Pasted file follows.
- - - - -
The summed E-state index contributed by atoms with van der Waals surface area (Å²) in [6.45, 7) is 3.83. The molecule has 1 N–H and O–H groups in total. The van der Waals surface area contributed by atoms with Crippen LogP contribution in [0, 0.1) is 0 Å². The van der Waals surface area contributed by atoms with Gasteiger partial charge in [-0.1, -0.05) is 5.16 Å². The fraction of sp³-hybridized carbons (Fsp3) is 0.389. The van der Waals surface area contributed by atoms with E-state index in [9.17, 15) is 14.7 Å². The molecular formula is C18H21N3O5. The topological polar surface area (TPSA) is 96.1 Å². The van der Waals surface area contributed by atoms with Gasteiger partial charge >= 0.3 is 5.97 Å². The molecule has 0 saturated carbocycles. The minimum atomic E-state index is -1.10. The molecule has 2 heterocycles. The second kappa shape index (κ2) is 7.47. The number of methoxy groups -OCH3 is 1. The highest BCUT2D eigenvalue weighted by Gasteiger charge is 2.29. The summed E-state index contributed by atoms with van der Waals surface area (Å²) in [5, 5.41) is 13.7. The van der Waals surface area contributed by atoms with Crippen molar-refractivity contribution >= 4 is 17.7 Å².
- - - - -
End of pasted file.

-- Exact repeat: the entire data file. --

The summed E-state index contributed by atoms with van der Waals surface area (Å²) in [6.45, 7) is 3.83. The molecule has 1 N–H and O–H groups in total. The van der Waals surface area contributed by atoms with Crippen LogP contribution in [0, 0.1) is 0 Å². The van der Waals surface area contributed by atoms with Gasteiger partial charge in [-0.1, -0.05) is 5.16 Å². The fraction of sp³-hybridized carbons (Fsp3) is 0.389. The van der Waals surface area contributed by atoms with E-state index in [9.17, 15) is 14.7 Å². The molecular formula is C18H21N3O5. The topological polar surface area (TPSA) is 96.1 Å². The van der Waals surface area contributed by atoms with Gasteiger partial charge >= 0.3 is 5.97 Å². The molecule has 0 saturated carbocycles. The minimum atomic E-state index is -1.10. The molecule has 2 heterocycles. The second kappa shape index (κ2) is 7.47. The number of methoxy groups -OCH3 is 1. The highest BCUT2D eigenvalue weighted by Gasteiger charge is 2.29. The summed E-state index contributed by atoms with van der Waals surface area (Å²) in [5, 5.41) is 13.7. The van der Waals surface area contributed by atoms with Crippen molar-refractivity contribution >= 4 is 17.7 Å².